Herein we report the study of substituent influence on the basicity of cinchonas. We synthesized the appropriate hydroxyl, amino, thiourea, and squaramide cinchona derivatives with different saturation of the quinuclidine substituent. We measured the pKa values of these derivatives in eight solvents and examined the catalytic activity of these twelve catalysts in Michael addition of pentane-2,4-dione to trans-β-nitrostyrene in seven solvents.

2. Results and Discussion

Since the strength of hydrogen bonding interactions plays an important role in H-bond organocatalysis [16,25,26,27], determination of pKa values could help understanding the mechanisms and catalytic activity, therefore, it can contribute the design of more efficient catalytic systems. In cases when deprotonation and/or hydrogen bonding are able to promote reactions or could increase enantioselectivity, knowing the pKa values of the corresponding groups is essential.

2.1. The pKa Values of Conjugate Acid Forms of Quinuclidine

To get further insight into the H-bond organocatalytic behavior of the aforementioned twelve catalysts, the pKa values of all four compound classes were measured in six different solvents by UV-spectrophotometric titrations (Pion Inc., Forest Row, UK) (Table 1 and Tables S1–S4). For better clarity, only those pKa values are shown in Table 1 which were measured in water for the conjugate acid forms of basic quinuclidine.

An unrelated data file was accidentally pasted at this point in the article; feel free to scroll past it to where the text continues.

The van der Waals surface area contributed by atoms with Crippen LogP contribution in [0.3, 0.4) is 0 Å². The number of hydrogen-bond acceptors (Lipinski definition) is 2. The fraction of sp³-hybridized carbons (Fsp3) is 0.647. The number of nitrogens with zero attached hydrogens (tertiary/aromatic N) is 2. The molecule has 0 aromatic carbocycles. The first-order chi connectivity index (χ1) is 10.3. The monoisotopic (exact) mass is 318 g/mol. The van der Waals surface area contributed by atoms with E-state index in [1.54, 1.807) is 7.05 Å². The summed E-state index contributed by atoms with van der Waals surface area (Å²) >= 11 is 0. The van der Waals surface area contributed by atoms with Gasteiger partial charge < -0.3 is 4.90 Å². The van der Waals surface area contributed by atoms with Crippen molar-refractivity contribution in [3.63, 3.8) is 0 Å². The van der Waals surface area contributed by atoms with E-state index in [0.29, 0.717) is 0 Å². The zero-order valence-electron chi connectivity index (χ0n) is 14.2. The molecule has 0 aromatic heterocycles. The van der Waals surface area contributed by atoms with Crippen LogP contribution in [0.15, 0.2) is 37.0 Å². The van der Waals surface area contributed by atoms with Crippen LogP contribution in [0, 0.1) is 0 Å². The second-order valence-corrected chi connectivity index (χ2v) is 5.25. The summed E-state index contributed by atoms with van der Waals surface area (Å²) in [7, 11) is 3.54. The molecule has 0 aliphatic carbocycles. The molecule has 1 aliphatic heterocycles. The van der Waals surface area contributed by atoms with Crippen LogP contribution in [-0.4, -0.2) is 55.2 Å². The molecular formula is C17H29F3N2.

2.2. The Effect of the Substituents on Quinuclidine Basicity

Within the four different compound classes (cinchona hydroxyl, amino, thiourea, and squaramide derivatives) the effect of the substituents of quinuclidine on the basicity was examined. As expected, the saturation of the substituent leads to increased basicity due to electronic reasons. The difference among the pKa values of the tertiary amino nitrogen in quinuclidine is in a range of 1.6–1.7 in each compound class, depending on the substituents.

2.3. The Effect of the C9 Group of Cinchona on Quinuclidine Basicity

Not only the aliphatic substituent of quinuclidine unit has an effect on the basicity, but the groups of C9 position of the cinchona as well, since these groups and the aliphatic substituents are practically equidistant from the quinuclidine nitrogen. The decreasing order in basicity is the following: amino, hydroxyl, thiourea, and squaramide. This may be caused mainly by electronic effects. Thiourea derivatives have higher basicity than that of the corresponding squaramides. This may be explained by the squaramide moiety having aromatic feature, therefore the electron-withdrawing effect of the bis(trifluoromethyl)phenyl group can have a stronger effect than in the case of thiourea.

2.4. Relationship Between pKa Values and H-Bonding Abilities